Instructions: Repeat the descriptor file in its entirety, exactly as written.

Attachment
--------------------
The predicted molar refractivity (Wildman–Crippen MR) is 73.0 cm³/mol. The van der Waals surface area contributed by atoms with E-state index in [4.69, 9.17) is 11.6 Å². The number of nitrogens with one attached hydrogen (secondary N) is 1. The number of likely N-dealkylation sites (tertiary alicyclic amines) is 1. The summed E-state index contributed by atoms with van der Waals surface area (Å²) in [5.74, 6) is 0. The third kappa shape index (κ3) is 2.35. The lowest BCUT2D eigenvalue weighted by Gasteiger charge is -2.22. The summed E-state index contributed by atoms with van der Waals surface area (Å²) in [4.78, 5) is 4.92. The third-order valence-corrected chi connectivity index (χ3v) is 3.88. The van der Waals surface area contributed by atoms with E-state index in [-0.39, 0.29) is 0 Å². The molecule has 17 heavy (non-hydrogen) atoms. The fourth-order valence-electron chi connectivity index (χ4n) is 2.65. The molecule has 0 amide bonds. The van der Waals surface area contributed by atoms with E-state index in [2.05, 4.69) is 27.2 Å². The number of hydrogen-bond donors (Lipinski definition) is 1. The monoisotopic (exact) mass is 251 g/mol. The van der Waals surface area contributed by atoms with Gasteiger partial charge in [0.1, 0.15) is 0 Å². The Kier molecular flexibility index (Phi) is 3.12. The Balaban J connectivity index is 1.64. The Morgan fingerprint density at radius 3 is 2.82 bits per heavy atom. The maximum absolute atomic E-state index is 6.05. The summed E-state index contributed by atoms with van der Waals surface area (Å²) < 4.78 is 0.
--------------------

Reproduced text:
The predicted molar refractivity (Wildman–Crippen MR) is 73.0 cm³/mol. The van der Waals surface area contributed by atoms with E-state index in [4.69, 9.17) is 11.6 Å². The number of nitrogens with one attached hydrogen (secondary N) is 1. The number of likely N-dealkylation sites (tertiary alicyclic amines) is 1. The summed E-state index contributed by atoms with van der Waals surface area (Å²) in [5.74, 6) is 0. The third kappa shape index (κ3) is 2.35. The lowest BCUT2D eigenvalue weighted by Gasteiger charge is -2.22. The summed E-state index contributed by atoms with van der Waals surface area (Å²) in [4.78, 5) is 4.92. The third-order valence-corrected chi connectivity index (χ3v) is 3.88. The van der Waals surface area contributed by atoms with E-state index in [-0.39, 0.29) is 0 Å². The molecule has 17 heavy (non-hydrogen) atoms. The fourth-order valence-electron chi connectivity index (χ4n) is 2.65. The molecule has 0 amide bonds. The van der Waals surface area contributed by atoms with E-state index in [2.05, 4.69) is 27.2 Å². The number of hydrogen-bond donors (Lipinski definition) is 1. The monoisotopic (exact) mass is 251 g/mol. The van der Waals surface area contributed by atoms with Gasteiger partial charge in [0.1, 0.15) is 0 Å². The Kier molecular flexibility index (Phi) is 3.12. The Balaban J connectivity index is 1.64. The Morgan fingerprint density at radius 3 is 2.82 bits per heavy atom. The maximum absolute atomic E-state index is 6.05. The summed E-state index contributed by atoms with van der Waals surface area (Å²) < 4.78 is 0.